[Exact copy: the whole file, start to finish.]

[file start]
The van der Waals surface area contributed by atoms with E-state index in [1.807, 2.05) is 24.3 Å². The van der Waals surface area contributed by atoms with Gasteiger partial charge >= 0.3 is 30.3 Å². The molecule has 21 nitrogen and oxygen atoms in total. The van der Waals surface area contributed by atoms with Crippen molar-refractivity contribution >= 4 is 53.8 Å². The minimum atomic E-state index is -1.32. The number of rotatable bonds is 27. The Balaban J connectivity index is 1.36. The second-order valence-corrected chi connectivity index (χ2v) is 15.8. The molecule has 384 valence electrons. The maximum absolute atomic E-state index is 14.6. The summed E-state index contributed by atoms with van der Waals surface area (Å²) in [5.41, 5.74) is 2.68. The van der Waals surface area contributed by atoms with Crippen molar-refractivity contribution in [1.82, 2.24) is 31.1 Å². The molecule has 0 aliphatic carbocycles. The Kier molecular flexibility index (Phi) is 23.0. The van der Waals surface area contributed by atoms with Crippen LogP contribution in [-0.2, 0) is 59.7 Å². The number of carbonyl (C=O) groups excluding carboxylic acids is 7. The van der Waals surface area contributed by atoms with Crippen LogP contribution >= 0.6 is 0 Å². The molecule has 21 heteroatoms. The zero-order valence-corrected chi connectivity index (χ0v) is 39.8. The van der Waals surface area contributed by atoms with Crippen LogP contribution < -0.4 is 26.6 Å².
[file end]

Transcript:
The van der Waals surface area contributed by atoms with E-state index in [1.807, 2.05) is 24.3 Å². The van der Waals surface area contributed by atoms with Gasteiger partial charge >= 0.3 is 30.3 Å². The molecule has 21 nitrogen and oxygen atoms in total. The van der Waals surface area contributed by atoms with Crippen molar-refractivity contribution >= 4 is 53.8 Å². The minimum atomic E-state index is -1.32. The number of rotatable bonds is 27. The Balaban J connectivity index is 1.36. The second-order valence-corrected chi connectivity index (χ2v) is 15.8. The molecule has 384 valence electrons. The maximum absolute atomic E-state index is 14.6. The summed E-state index contributed by atoms with van der Waals surface area (Å²) in [5.41, 5.74) is 2.68. The van der Waals surface area contributed by atoms with Crippen molar-refractivity contribution in [1.82, 2.24) is 31.1 Å². The molecule has 0 aliphatic carbocycles. The Kier molecular flexibility index (Phi) is 23.0. The van der Waals surface area contributed by atoms with Crippen LogP contribution in [-0.2, 0) is 59.7 Å². The number of carbonyl (C=O) groups excluding carboxylic acids is 7. The van der Waals surface area contributed by atoms with Crippen LogP contribution >= 0.6 is 0 Å². The molecule has 21 heteroatoms. The zero-order valence-corrected chi connectivity index (χ0v) is 39.8. The van der Waals surface area contributed by atoms with Crippen LogP contribution < -0.4 is 26.6 Å².